Scientists are calling on the public to continue to record where and when they see starling murmurations across the UK in order to help them solve the mysteries of this behaviour.
The citizen science survey run by the University of Gloucestershire and Royal Society of Biology has received information on more than 850 sightings since November 2015 and they are starting to uncover some insights into the spectacle. However the researchers are now keen to gather as many records as possible of the largest murmurations, which are expected in the coldest months between now and March.
This year’s #StarlingSurvey is looking specifically at the possible effects of predators and temperature on the birds. The research follows on from the 2014-15 project which collected baseline data on the location and timing of murmurations.
People can record their starling murmuration sightings on the Royal Society of Biology website: www.rsb.org.uk/StarlingSurvey. The survey takes less than a minute to complete and the scientists are especially keen to have multiple records from the same sites, as well as one-off sightings.
Dr Anne Goodenough MRSB, an ornithologist at the University of Gloucestershire, said: “The records we have received are providing intriguing insights into starling behaviour. However, in the coming months we expect to see even bigger murmurations. Displays at this time of year are regularly made up of thousands of birds and in places can reach a million flying in swirling patterns across the sky. We would like the public to send us information on these large murmurations in particular.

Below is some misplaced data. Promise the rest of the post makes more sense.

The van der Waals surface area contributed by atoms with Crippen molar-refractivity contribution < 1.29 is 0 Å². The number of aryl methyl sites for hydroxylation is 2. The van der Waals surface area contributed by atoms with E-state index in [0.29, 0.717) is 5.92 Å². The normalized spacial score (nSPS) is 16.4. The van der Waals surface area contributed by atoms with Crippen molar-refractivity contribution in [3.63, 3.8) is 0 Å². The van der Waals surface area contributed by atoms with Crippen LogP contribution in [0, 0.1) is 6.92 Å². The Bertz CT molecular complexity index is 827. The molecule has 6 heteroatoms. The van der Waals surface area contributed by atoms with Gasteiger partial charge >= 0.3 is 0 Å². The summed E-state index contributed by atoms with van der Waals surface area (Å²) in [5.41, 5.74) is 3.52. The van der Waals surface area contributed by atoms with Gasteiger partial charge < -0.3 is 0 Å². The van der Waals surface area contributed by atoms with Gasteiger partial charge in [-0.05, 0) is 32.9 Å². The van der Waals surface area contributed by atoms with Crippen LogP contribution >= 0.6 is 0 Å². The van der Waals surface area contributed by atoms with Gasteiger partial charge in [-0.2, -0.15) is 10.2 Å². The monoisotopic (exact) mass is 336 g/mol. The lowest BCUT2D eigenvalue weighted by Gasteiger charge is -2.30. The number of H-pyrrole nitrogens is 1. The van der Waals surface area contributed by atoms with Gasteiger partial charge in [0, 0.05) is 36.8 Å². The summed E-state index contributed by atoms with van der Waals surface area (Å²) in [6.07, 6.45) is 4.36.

“We hope that wildlife lovers all over the UK will look to the skies above town and country, and let us know when, where and what they see! It is only by harnessing people power that we will help unlock the behavioural mysteries of these stunning aerial displays.
“We particularly want to establish whether murmurations are bigger or last longer in the presence of predators such as sparrow hawks or peregrine falcons, which might be the case if murmuration behaviour has evolved to reduce the chances of starlings becoming dinner for avian predators. Of the records submitted so far, around 50% include details of a predator, including some relatively rare species such as hen harriers and short-eared owls.”
“We are also looking at temperature in case the murmuration is some kind of ‘signpost’ to increase the number of birds joining a roost, which would obviously be more important in cold weather given the thermal benefits this would provide. Not so much safety in numbers in that case, more like warmth in numbers!”
The latest news, sightings and photographs can also be followed on Twitter @starling_survey or using the hashtag #StarlingSurvey.
Photo credit: Airwolfhound.